Globalisation and the advancement of technology have made English law on copyright infringement increasingly complex and difficult to navigate. In the case of Omnibill v EGPSXXX Ltd. and R. A. Carter (November 2014), the High Court sought to clarify when a website – hosting copyright material and hosted by servers located overseas – will be deemed to target and therefore communicate copyright works to UK consumers in breach of the Copyright, Designs and Patents Act 1988.
In Omnibill, the first Defendant had used photographs belonging to the Claimant on a South African sub-domain of its main website. While the reproduction of the photographs was undisputed, the Defendants argued that this did not infringe the Claimant's copyright. They claimed that while the UK public could access the relevant sub-domain, this was not targeted at consumers domiciled in the UK which is required to demonstrate infringement by communication to the public, a restricted act under s.20 of the Copyright, Designs and Patents Act 1988.
Finding in favour of the Claimant, Justice Birss held that UK consumers were being targeted and therefore, the Defendants’ reproduction of the Claimant’s photographs amounted to copyright infringement. The High Court, drawing upon existing case law, stated that the question of whether a website is targeted to a particular country is fact specific and depends on the circumstances.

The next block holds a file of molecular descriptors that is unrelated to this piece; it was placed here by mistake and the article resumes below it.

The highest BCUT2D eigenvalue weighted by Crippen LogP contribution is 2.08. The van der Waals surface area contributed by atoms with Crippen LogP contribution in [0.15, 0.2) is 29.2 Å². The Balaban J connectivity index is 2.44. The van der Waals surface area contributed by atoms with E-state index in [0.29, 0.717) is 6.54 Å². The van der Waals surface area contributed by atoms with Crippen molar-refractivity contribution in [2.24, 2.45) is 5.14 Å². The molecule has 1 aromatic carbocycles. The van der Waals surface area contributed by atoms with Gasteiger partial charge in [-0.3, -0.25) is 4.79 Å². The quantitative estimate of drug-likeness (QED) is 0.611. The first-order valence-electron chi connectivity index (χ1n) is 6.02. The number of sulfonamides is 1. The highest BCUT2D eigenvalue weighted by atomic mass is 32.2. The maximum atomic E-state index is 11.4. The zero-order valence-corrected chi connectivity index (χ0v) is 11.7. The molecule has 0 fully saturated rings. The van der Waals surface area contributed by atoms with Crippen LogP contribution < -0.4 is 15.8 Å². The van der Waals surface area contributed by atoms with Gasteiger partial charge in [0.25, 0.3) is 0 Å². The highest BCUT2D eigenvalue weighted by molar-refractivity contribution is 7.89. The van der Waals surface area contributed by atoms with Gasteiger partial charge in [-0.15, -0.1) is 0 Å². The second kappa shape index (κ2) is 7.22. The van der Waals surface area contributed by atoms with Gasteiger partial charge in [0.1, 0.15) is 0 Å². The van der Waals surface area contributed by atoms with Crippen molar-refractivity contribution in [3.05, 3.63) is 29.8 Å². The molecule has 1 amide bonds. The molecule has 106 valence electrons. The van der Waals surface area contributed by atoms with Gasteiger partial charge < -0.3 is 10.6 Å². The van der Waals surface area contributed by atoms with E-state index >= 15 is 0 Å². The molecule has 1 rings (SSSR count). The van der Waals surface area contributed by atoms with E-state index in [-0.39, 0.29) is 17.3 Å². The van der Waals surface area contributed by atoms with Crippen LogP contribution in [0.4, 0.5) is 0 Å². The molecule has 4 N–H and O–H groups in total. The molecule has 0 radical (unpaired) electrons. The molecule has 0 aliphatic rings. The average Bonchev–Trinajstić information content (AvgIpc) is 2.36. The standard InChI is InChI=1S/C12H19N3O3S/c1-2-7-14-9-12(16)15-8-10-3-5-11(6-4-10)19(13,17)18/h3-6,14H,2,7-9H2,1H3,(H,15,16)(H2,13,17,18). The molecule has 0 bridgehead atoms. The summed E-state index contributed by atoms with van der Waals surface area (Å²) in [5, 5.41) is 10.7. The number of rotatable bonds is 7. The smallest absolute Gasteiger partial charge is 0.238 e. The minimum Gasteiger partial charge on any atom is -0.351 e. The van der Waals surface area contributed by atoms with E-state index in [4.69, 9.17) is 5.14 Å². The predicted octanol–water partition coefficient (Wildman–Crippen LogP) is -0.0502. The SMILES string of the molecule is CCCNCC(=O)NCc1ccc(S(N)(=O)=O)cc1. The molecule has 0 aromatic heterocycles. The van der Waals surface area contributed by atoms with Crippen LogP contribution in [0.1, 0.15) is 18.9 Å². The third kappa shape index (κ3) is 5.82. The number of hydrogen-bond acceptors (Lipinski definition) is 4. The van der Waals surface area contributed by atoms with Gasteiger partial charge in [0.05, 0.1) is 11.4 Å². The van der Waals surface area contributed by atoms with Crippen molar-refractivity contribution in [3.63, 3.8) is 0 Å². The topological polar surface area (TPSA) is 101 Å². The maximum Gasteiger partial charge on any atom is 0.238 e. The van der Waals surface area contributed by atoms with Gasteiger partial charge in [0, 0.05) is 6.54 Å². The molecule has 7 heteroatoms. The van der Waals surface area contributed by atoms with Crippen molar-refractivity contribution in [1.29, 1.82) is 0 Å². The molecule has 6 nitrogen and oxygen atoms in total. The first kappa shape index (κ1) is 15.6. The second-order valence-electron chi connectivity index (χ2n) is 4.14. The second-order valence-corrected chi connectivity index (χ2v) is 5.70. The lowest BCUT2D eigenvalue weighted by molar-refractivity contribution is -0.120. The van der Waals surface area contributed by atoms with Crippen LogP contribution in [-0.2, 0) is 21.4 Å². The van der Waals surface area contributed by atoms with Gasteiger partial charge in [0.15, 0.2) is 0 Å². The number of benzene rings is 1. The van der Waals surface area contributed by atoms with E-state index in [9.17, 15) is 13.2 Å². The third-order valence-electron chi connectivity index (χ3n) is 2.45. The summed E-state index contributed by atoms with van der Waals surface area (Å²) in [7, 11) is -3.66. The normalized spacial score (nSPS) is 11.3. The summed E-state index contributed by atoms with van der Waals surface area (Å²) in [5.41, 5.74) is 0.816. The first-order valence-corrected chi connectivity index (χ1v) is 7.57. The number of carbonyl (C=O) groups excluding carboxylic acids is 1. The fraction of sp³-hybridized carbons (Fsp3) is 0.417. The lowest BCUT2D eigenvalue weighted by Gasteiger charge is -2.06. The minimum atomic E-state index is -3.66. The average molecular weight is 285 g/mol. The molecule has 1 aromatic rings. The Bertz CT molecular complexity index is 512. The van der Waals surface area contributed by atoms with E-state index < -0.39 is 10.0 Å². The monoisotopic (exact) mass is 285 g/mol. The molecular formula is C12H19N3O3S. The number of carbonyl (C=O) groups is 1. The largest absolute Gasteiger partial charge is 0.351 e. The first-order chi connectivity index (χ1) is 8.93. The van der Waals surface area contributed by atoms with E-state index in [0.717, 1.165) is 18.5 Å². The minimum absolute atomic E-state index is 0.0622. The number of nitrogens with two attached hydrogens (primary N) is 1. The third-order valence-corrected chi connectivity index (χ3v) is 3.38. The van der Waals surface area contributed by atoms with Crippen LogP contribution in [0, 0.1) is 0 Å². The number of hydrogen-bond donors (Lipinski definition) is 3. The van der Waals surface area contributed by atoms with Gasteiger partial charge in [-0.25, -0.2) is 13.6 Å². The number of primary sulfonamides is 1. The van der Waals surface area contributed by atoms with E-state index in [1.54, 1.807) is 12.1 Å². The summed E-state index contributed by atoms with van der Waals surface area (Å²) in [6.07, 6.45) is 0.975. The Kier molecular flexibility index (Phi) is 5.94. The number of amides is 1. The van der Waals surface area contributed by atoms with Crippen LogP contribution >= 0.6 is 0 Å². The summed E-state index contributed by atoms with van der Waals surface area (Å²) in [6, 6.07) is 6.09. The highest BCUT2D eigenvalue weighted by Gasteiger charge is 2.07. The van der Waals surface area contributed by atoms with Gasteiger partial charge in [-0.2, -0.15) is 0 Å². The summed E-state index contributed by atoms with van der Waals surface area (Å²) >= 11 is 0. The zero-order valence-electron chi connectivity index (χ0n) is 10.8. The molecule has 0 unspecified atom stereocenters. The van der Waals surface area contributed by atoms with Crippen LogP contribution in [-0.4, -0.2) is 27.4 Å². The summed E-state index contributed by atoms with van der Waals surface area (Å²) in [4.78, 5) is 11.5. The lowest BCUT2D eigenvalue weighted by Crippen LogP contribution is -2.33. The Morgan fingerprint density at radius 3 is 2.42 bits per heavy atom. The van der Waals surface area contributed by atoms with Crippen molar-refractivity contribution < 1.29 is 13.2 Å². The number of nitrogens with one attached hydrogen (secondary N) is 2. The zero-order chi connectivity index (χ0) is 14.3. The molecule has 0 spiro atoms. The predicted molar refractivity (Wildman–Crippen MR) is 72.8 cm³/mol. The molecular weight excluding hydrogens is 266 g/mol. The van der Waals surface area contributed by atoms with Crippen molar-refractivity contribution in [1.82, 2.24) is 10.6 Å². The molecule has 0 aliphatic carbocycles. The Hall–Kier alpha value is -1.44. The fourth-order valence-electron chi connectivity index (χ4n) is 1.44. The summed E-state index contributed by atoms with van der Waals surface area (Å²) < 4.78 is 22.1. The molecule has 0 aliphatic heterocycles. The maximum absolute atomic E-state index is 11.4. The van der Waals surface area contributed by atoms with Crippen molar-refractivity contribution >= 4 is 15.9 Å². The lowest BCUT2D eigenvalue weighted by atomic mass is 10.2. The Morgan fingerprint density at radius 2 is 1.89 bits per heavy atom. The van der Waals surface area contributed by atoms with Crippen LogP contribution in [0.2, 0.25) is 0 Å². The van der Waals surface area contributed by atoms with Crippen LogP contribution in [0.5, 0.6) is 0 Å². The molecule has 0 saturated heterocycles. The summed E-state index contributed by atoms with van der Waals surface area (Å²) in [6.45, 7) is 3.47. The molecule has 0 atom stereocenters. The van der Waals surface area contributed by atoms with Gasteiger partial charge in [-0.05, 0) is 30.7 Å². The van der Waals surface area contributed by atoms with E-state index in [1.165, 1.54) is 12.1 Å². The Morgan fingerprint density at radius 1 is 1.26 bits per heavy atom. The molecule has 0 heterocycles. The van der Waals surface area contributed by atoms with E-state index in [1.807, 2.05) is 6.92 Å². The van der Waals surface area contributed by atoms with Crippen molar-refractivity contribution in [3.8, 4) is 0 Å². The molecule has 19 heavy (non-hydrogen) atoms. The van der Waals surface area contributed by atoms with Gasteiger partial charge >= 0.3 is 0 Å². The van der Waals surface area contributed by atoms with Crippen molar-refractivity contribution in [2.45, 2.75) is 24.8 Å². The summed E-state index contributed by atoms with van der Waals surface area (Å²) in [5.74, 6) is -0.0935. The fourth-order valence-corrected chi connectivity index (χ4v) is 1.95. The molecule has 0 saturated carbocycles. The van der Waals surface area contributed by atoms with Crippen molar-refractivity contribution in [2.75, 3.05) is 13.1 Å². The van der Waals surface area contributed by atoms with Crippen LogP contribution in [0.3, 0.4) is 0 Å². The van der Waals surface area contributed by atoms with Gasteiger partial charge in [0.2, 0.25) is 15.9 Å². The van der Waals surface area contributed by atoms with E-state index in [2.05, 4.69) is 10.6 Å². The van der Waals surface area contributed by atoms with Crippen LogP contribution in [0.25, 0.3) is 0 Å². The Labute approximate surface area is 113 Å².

In this instance, emphasis was placed upon the structure and nature of the first Defendant’s website, which was deemed to be a coherent global site, as opposed to a series of national websites. UK consumers accounted for a substantial proportion (between ten and twenty five percent) of the total visitors to the South African sub-domain; although not determinative in itself, this carried weight in the Claimant’s favour, particularly as the first Defendant generated advertising revenue based on traffic to the site. Further evidence of an international consumer base lay in the contact number displayed on the sub-domain, which was prefixed with an international dialing code despite its services being confined to South Africa.
By confirming that a website can be targeted to the UK alongside other countries, Omnibill widens the sphere of communication that may be deemed to infringe copyright, therefore bolstering the protection afforded by English copyright law. However, it should be emphasised that in this particular case, the terms and conditions of the first Defendant’s website granted exclusive jurisdiction to the English Courts, undoubtedly aiding the Claimant's case that the UK was targeted and so it will be interesting to see if this case has wider application.